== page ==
OBJECTIVE: We compared estimates of fluorosis prevalence and risk attributable to fluoridation using an index applied to the entire dentition and to the maxillary anterior teeth. We also estimated the prevalence of perceived esthetic problems attributable to current fluoridation policy (Attributable Burden).
METHODS: Fluorosis prevalence estimates were obtained from the National Survey of Oral Health in US School Children (1986-87) for the 1839 survey children aged 12 -14 years who were scored for fluorosis, had never received fluoride drops or tablets, and had lived in only one home. For each child we calculated Dean’s fluorosis index, and an anterior fluorosis index (value of the highest scored maxillary anterior tooth). We used each index to calculate risk of fluorosis attributable to fluoridation by subtracting at each level of severity the prevalence of fluorosis among those living in low fluoride areas (F <or= 0.3 ppm) from the prevalence among those living in optimally fluoridated areas (0.7 ppm F <or=1.2 ppm). Findings from five published studies were used to calculate risk of perceived esthetic problem attributable to fluorosis, by severity, i.e. the difference in the mean percentage of respondents who were satisfied with the appearance of their teeth with and without fluorosis. Finally, Attributable Burden was estimated by summing the products of risk of perceived esthetic problems attributable to fluorosis and risk of fluorosis attributable to fluoridation for each level of fluorosis severity.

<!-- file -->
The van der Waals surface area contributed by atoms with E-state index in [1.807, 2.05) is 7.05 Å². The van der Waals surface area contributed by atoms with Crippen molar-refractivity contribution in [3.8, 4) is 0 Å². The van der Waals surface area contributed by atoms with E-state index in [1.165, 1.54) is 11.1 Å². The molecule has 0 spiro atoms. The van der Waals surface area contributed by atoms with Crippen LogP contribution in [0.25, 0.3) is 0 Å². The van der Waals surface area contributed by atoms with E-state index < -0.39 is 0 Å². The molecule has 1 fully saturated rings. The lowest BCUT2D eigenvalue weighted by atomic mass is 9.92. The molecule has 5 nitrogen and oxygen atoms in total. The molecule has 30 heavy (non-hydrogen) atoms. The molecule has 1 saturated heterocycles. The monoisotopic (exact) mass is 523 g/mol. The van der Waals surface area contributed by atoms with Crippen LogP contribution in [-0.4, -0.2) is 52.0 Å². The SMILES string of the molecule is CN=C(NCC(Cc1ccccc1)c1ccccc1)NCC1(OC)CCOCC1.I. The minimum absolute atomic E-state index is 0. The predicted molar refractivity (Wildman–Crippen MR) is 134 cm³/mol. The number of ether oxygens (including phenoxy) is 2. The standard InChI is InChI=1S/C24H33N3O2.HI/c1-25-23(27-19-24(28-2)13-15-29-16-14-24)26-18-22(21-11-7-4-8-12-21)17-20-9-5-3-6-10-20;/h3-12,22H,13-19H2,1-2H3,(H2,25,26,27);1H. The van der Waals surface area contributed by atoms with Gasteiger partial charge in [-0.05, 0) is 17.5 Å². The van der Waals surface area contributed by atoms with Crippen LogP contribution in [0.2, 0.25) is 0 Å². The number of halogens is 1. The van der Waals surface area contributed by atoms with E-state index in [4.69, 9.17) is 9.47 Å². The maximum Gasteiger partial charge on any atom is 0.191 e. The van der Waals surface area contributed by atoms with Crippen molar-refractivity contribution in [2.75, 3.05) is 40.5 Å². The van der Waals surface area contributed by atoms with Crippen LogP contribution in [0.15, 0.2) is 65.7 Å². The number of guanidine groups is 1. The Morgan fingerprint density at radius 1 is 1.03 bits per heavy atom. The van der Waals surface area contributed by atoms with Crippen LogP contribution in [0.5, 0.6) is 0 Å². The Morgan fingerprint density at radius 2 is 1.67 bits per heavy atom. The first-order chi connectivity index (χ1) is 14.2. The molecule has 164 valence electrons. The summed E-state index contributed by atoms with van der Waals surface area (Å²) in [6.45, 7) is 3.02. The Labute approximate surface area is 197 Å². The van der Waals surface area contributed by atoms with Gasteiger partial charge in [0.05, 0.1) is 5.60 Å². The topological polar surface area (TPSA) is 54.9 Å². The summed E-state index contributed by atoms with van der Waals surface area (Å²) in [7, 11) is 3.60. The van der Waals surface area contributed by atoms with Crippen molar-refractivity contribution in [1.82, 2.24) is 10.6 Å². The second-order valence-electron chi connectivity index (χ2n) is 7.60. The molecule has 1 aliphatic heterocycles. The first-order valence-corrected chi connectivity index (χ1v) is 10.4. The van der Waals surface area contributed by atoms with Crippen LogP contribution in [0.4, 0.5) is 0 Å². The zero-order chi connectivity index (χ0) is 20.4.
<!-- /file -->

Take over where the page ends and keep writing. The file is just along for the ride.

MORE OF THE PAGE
RESULTS: Prevalence of fluorosis, very mild or greater, was 26% with Dean’s Index, which was significantly higher than the 18% figure calculated with the anterior index. Using the anterior index, fluoridation was a risk factor for very mild (attributable risk = 15%) and mild fluorosis (attributable risk = 3%). Risk of fluorosis (very mild or greater) attributable to fluoridation was significantly higher when calculated from prevalence estimates using Dean’s Index than estimates calculated with the anterior index (24% versus 18%). The mean values of risk of perceived esthetic problems attributable to very mild and mild fluorosis were 9% and 33%, respectively.
CONCLUSION: We found that approximately 2% of US schoolchildren may experience perceived esthetic problems which could be attributed to the currently recommended levels of fluoride in drinking water. The findings further suggest that both estimates of fluorosis prevalence and risk of fluorosis attributable to fluoridation will be higher when calculated with an index applied to the entire dentition. Data were unavailable for fluoridated toothpaste and diluted formula consumption, thus the risk of fluorosis attributable to fluoridation may be overestimated if consumption was higher in fluoridated areas. The risk of perceived esthetic problems attributable to fluoridation must be weighed against its lifetime benefits and the associated costs of alternative solutions such as educating parents about appropriate toothpaste use and lowering the fluoride content of children’s toothpaste.